Indic Academy is pleased to announce a Research & Fellowship grant to Advaita Kala for a biography of Dr Kesav Rao Hedgewar.
An extract from her proposal is given below.
“He chose to create a different kind of parivar, one that rose above caste and external divisions that plagued Hindu society and was dedicated to awakening national consciousness.”
A few days before Keshav Rao Hedgewar breathed his last, he stood before a gathering of swayamsevaks and delivered what was to be his last address. Channelling all of his depleted strength, the fiery orator and freedom fighter, aware that his end was near, set forth his vision as a living testament for the organisation he had created.
He began by saying, “Swayamsevaks have come from all over the country, and what is it that draws our hearts and minds to each other? It is the Sangh that brings us together.”
Fifteen hundredswayamsevakshad gathered to hear the first sarsanghchalak speak, a modest number when compared to the numbers today, but this final address was to be a day of parting. Dr Hedgewar’s health had been failing him, and his passing was thought to be a matter of time. The man who had since its inception been at the heart of the Sangh knew he must even in his passing detach the cult of personality from the RSS. His death and how it was to be handled was to be his last act as sarsanghchalak.
With the end lingering, the organiser articulated what weighed heavy on the minds of theswayamsevaks, who held a filial affection and regard for him. The seeds of the parivar were already planted, although the RSS was only 15 years old.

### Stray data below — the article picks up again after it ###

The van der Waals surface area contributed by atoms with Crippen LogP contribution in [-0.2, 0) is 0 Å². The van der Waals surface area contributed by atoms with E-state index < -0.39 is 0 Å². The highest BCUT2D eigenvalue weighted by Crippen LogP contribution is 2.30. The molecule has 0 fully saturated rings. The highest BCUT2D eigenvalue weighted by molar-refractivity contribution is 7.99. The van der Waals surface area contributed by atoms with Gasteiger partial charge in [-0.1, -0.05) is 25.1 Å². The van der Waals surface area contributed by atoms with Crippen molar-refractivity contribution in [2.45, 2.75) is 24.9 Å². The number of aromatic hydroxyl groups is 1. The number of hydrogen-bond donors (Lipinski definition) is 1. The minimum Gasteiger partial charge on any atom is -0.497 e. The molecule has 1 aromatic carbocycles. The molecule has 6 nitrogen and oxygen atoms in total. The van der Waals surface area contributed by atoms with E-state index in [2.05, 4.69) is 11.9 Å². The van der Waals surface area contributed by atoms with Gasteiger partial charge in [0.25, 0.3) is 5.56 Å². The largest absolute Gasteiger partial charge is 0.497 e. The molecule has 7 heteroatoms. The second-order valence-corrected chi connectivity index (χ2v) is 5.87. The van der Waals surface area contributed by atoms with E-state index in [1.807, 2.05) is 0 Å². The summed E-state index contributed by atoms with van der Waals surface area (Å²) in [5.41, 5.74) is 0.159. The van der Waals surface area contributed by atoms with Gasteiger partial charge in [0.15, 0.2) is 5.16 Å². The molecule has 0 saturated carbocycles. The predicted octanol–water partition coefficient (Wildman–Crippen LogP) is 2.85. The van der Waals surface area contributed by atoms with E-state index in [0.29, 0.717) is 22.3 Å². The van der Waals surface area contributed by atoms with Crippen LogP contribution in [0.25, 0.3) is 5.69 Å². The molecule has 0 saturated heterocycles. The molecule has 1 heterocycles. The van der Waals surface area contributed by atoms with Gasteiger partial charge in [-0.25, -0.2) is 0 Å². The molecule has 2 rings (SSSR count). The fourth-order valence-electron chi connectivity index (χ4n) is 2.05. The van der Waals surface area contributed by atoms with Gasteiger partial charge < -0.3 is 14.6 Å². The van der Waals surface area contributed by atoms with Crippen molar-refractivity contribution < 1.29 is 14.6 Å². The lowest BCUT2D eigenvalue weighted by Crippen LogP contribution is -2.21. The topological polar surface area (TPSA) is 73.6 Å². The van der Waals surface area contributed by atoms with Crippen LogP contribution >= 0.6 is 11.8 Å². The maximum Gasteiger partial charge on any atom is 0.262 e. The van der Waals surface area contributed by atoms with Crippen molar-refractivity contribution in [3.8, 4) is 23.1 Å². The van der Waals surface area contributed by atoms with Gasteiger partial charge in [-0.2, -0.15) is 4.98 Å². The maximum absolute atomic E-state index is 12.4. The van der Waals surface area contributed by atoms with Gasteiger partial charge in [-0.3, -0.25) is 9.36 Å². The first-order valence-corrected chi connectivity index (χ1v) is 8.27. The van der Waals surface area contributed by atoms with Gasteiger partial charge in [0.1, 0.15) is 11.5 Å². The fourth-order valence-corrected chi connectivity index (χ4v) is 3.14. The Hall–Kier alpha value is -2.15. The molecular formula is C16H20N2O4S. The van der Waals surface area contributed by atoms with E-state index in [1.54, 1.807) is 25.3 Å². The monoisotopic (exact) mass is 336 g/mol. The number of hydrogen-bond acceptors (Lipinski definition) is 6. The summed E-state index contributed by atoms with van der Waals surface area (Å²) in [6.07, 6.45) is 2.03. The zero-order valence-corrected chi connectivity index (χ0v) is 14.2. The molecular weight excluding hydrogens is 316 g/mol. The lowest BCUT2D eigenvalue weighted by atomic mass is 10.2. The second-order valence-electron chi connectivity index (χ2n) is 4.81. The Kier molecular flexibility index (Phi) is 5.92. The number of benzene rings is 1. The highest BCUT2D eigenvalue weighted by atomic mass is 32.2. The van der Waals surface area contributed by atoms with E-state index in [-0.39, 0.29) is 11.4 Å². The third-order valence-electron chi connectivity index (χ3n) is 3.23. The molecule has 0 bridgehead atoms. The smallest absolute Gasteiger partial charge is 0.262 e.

“You will return today to your own places. I bid you goodbye with all affection. This is indeed a moment of parting but not of grief….Let each one of you resolve unto himself that as long as there is life, he shall never forget the Sangh…the Sangh exists not only for its swayamsevaks but also for those outside its purview.”
In short sentences, the first sarsanghchalak articulated what is known to most familiar with the RSS ideology: the Sangh is above the individual, even its Sarsanghchalak, and it doesn’t seek exclusion. And it is the Sangh which remains eternal.
As he lay in bed on 20 June 1940, the great freedom fighter, Netaji Subhas Chandra Bose visited Nagpur to meet him. It was already too late, as Doctor Saab floated in and out of consciousness, at one point he asked a swayamsevak, Yadavrao Joshi, if his last rites would be performed in a military style. Always forthright and planning ahead, Dr Hedgewar rejected this assumption stating that the Sangh was a family and not a formal organisation. His last rites, he insisted, should be conducted as one would for a family member. He knew, in death as well that he set a precedent.
There is much to be traced in his life that brought him to this point of complete clarity of thought, from his beginnings as an orphaned adolescent, a revolutionary and a freedom fighter, his time in jail facing hard labour for participating in the freedom movement, his imbibing of Swami Vivekananda’s call to organise Hindu society, his conscious rejection of a comfortable life as a qualified doctor despite his poverty and his turning away from marriage and familial obligations instead choosing to create a very different kind of parivar, one that rose above caste and the external divisions that plagued Hindu society.
The latter prompting Mahatma Gandhi to state, ‘“I had visited the RSS camp years ago at Wardha. At that time the founder Shri Hedgewar was alive. The Late Shri Jamnalal Bajaj-ji had taken me to the camp, and I was impressed by their rigorous discipline, the complete absence of untouchability and simplicity” (published in the Complete works of Gandhi, section 89, page 193-194).